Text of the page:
The Gandhi you know, and the one you don’t

There are facets of the man that the whole world knows.

Married as teenagers, and ‘jealously possessive’ till her death decades later

Gandhi and Kasturba—both born in 1869—were married in 1883.

Back then, it was a five-day bullock-cart journey to cover the 300kms between Rajkot, where he lived, and Porbandar, the wedding venue. Gandhi and Kasturba were married for 61 years, and he often describes himself as a jealous and possessive husband.

She died in 1944 at the Aga Khan Palace in Pune, where she was imprisoned with Gandhi from 1942 onwards for participating in the Quit India movement.


London calling, and the experience of life on a broader canvas

In 1888, Gandhi moved to London to study law, convincing his mother and brother that his religious values would not be compromised.

This was a period of exposure not just to bad weather and worse food, but also to ideas and people who would influence his personality.

He tried French, dancing and violin lessons, worked on his English and etiquette, attended meetings on Christianity, and started his experiments with truth, diet, religion and value-based living.


Life hack for the overseas student is simple: live the simple life

Money is always short for a student abroad, and it was no different for Gandhi. After his initial indulgences in efforts to “be an English gentleman”, he buckled down and started counting pennies, feeling the guilt of having to ask his brother for money. He moved to cheaper lodgings, began cooking for himself, and kept careful account of expenses, a habit that would continue all his life even when lakhs passed through his hands as part of the freedom movement.


Finding religion again, in a foreign land

Oddly reminiscent of NRIs today, Gandhi rediscovered Hinduism abroad, in London. His faith had largely been prescribed by custom—until he read Sir Edwin Arnold’s translation of the Gita, The Song Celestial.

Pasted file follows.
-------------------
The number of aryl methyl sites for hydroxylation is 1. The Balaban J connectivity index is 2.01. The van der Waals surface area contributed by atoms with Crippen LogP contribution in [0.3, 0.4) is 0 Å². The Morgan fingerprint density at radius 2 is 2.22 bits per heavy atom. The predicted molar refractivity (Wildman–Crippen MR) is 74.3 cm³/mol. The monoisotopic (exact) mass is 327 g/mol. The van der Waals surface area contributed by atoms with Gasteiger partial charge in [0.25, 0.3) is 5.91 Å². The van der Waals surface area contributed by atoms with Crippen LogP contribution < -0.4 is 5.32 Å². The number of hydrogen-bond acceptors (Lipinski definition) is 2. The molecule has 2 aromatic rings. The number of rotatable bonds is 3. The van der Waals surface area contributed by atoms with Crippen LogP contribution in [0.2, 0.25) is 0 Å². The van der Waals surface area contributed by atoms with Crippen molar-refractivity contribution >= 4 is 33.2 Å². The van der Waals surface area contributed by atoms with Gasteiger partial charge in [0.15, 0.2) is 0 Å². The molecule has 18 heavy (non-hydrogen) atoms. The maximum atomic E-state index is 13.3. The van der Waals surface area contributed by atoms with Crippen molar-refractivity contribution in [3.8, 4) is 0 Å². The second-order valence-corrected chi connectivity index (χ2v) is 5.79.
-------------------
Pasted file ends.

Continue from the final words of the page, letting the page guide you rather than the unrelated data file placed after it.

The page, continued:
He later met Madame Blavatsky and Annie Besant, who inspired him to read more on Hinduism. He also spent his time with Christian friends, understanding their books, and reading on Islam, exposure to all of which led to a syncretic way of thought.


An unenthusiastic vegetarian finds his vegetarianism bible

Early in his London years, Gandhi came across Henry Stephens Salt’s A Plea for Vegetarianism in one of the few vegetarian restaurants in the city (he’d been subsisting on bread).

“From the date of reading this book, I may claim to have become a vegetarian by choice,” wrote Gandhi in his autobiography.

Later, his obsession with vegetarianism, purity and the rather harsh language with which he describes meat-eating earned him bitter critics.


The rebirth of Gandhi as the researcher of multiple diets

Until he went to London, Gandhi was a reluctant vegetarian, kept to the path only by the dictates of his father and vows extracted by his mother. As a teenager, he’d eaten meat for a year on the sly, wishing he could one day do so “freely and openly”. In London, often hungry, he managed to find and sign up with the Vegetarian Society. This was the beginning of his experimenting with diet—fruitarian, veganism, intermittent fasting, and more.

A lawyer at last and back in India, but without the skills to practise Indian law

Two days after he was called to the Bar in 1891, and three busy and educative years in London later, Gandhi sailed for India and tried to establish a practice. It was a long haul as he hadn’t practised or apprenticed in Britain.

He was well-versed in Roman law, which helped him later on in South Africa, but in court in India, he found himself at a loss.

He was painfully shy and afraid, said Gandhi, and unfamiliar with Indian laws, having studied in England. He tried setting up a practice in Bombay, but eventually gave up and moved to Rajkot where his family’s connections helped him secure work such as drafting memos and documents.

The doctor who fired up a leader and funded the freedom fighter

Dr. Pranjivandas Mehta was the “reader” to whom Gandhi addressed his sermons in “Hind Swaraj”, based on a conversation the two had in London in 1909. Mehta, who shaped Gandhi’s ideas and backed him financially, was a doctor, lawyer and diamond merchant in Rangoon. They met when Gandhi was a student in London. More than a decade before the Dandi March in 1930, Mehta wrote to him about the need for action against repressive tax laws. Mehta died in 1932.


Suresh Shah, Pathfinders Enterprise


My thoughts in writing above is inspired from wirtes by several good authors

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